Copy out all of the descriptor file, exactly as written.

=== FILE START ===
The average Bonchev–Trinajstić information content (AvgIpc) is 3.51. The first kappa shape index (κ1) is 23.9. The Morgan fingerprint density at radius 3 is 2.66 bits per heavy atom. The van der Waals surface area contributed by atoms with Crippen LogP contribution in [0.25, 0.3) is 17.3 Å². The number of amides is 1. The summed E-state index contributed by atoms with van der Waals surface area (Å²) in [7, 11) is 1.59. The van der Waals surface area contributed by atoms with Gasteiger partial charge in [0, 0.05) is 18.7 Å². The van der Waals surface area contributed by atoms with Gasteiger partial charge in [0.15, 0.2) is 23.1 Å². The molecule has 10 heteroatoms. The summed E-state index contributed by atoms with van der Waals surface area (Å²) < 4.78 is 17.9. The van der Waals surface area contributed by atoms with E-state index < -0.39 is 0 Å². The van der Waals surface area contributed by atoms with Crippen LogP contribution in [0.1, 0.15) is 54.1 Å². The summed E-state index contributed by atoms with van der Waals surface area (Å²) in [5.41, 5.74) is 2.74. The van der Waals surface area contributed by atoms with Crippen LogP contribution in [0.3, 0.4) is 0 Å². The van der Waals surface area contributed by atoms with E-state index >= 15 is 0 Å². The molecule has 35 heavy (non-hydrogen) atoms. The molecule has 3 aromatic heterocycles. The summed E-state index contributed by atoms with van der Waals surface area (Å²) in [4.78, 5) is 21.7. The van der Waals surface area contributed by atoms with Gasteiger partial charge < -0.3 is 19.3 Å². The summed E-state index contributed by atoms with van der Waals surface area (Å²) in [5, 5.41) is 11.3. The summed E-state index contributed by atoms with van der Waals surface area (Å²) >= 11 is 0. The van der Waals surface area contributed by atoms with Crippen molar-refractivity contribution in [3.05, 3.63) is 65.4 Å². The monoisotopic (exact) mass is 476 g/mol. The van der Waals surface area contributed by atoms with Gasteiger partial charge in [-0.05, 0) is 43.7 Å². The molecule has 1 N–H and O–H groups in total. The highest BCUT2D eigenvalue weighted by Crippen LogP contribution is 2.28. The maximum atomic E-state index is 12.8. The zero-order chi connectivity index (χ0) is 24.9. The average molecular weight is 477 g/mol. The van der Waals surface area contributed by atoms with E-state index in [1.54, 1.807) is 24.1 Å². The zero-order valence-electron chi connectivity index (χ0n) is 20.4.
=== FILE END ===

The average Bonchev–Trinajstić information content (AvgIpc) is 3.51. The first kappa shape index (κ1) is 23.9. The Morgan fingerprint density at radius 3 is 2.66 bits per heavy atom. The van der Waals surface area contributed by atoms with Crippen LogP contribution in [0.25, 0.3) is 17.3 Å². The number of amides is 1. The summed E-state index contributed by atoms with van der Waals surface area (Å²) in [7, 11) is 1.59. The van der Waals surface area contributed by atoms with Gasteiger partial charge in [0, 0.05) is 18.7 Å². The van der Waals surface area contributed by atoms with Gasteiger partial charge in [0.15, 0.2) is 23.1 Å². The molecule has 10 heteroatoms. The summed E-state index contributed by atoms with van der Waals surface area (Å²) < 4.78 is 17.9. The van der Waals surface area contributed by atoms with E-state index < -0.39 is 0 Å². The van der Waals surface area contributed by atoms with Crippen LogP contribution in [0.1, 0.15) is 54.1 Å². The summed E-state index contributed by atoms with van der Waals surface area (Å²) in [5.41, 5.74) is 2.74. The van der Waals surface area contributed by atoms with Crippen LogP contribution in [0.3, 0.4) is 0 Å². The van der Waals surface area contributed by atoms with E-state index >= 15 is 0 Å². The molecule has 35 heavy (non-hydrogen) atoms. The molecule has 3 aromatic heterocycles. The summed E-state index contributed by atoms with van der Waals surface area (Å²) in [4.78, 5) is 21.7. The van der Waals surface area contributed by atoms with Gasteiger partial charge < -0.3 is 19.3 Å². The summed E-state index contributed by atoms with van der Waals surface area (Å²) in [5, 5.41) is 11.3. The summed E-state index contributed by atoms with van der Waals surface area (Å²) >= 11 is 0. The van der Waals surface area contributed by atoms with Crippen molar-refractivity contribution in [3.05, 3.63) is 65.4 Å². The monoisotopic (exact) mass is 476 g/mol. The van der Waals surface area contributed by atoms with Gasteiger partial charge in [-0.05, 0) is 43.7 Å². The molecule has 1 N–H and O–H groups in total. The highest BCUT2D eigenvalue weighted by Crippen LogP contribution is 2.28. The maximum atomic E-state index is 12.8. The zero-order chi connectivity index (χ0) is 24.9. The average molecular weight is 477 g/mol. The van der Waals surface area contributed by atoms with E-state index in [1.54, 1.807) is 24.1 Å². The zero-order valence-electron chi connectivity index (χ0n) is 20.4.